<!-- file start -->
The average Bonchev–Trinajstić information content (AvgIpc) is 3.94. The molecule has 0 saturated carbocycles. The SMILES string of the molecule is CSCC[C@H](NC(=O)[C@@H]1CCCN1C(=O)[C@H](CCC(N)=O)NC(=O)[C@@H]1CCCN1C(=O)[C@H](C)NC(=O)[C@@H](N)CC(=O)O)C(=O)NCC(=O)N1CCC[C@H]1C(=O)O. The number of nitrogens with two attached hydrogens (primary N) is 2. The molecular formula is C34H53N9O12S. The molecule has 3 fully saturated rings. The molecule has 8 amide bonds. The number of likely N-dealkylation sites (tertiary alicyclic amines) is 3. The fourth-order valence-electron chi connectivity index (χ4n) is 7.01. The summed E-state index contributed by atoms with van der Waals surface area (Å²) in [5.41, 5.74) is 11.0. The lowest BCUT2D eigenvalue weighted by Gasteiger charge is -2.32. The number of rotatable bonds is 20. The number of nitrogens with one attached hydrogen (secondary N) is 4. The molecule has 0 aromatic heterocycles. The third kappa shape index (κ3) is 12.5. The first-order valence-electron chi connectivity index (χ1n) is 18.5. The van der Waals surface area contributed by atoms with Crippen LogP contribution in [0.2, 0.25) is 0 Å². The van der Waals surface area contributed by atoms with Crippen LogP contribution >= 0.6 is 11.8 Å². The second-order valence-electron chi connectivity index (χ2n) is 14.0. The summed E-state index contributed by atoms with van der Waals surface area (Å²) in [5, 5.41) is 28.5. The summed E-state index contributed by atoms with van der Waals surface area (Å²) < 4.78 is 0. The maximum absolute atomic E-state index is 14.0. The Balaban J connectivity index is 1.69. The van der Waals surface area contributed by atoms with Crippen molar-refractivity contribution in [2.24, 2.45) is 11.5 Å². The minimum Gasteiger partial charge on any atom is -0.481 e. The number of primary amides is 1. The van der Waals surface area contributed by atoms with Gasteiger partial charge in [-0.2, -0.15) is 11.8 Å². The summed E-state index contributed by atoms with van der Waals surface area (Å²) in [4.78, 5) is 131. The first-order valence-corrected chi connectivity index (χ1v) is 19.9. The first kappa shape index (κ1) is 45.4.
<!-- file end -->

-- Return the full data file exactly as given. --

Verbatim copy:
The average Bonchev–Trinajstić information content (AvgIpc) is 3.94. The molecule has 0 saturated carbocycles. The SMILES string of the molecule is CSCC[C@H](NC(=O)[C@@H]1CCCN1C(=O)[C@H](CCC(N)=O)NC(=O)[C@@H]1CCCN1C(=O)[C@H](C)NC(=O)[C@@H](N)CC(=O)O)C(=O)NCC(=O)N1CCC[C@H]1C(=O)O. The number of nitrogens with two attached hydrogens (primary N) is 2. The molecular formula is C34H53N9O12S. The molecule has 3 fully saturated rings. The molecule has 8 amide bonds. The number of likely N-dealkylation sites (tertiary alicyclic amines) is 3. The fourth-order valence-electron chi connectivity index (χ4n) is 7.01. The summed E-state index contributed by atoms with van der Waals surface area (Å²) in [5.41, 5.74) is 11.0. The lowest BCUT2D eigenvalue weighted by Gasteiger charge is -2.32. The number of rotatable bonds is 20. The number of nitrogens with one attached hydrogen (secondary N) is 4. The molecule has 0 aromatic heterocycles. The third kappa shape index (κ3) is 12.5. The first-order valence-electron chi connectivity index (χ1n) is 18.5. The van der Waals surface area contributed by atoms with Crippen LogP contribution in [0.2, 0.25) is 0 Å². The van der Waals surface area contributed by atoms with Crippen LogP contribution >= 0.6 is 11.8 Å². The second-order valence-electron chi connectivity index (χ2n) is 14.0. The summed E-state index contributed by atoms with van der Waals surface area (Å²) in [5, 5.41) is 28.5. The summed E-state index contributed by atoms with van der Waals surface area (Å²) < 4.78 is 0. The maximum absolute atomic E-state index is 14.0. The Balaban J connectivity index is 1.69. The van der Waals surface area contributed by atoms with Crippen molar-refractivity contribution in [2.24, 2.45) is 11.5 Å². The minimum Gasteiger partial charge on any atom is -0.481 e. The number of primary amides is 1. The van der Waals surface area contributed by atoms with Gasteiger partial charge in [-0.2, -0.15) is 11.8 Å². The summed E-state index contributed by atoms with van der Waals surface area (Å²) in [4.78, 5) is 131. The first-order valence-corrected chi connectivity index (χ1v) is 19.9. The first kappa shape index (κ1) is 45.4.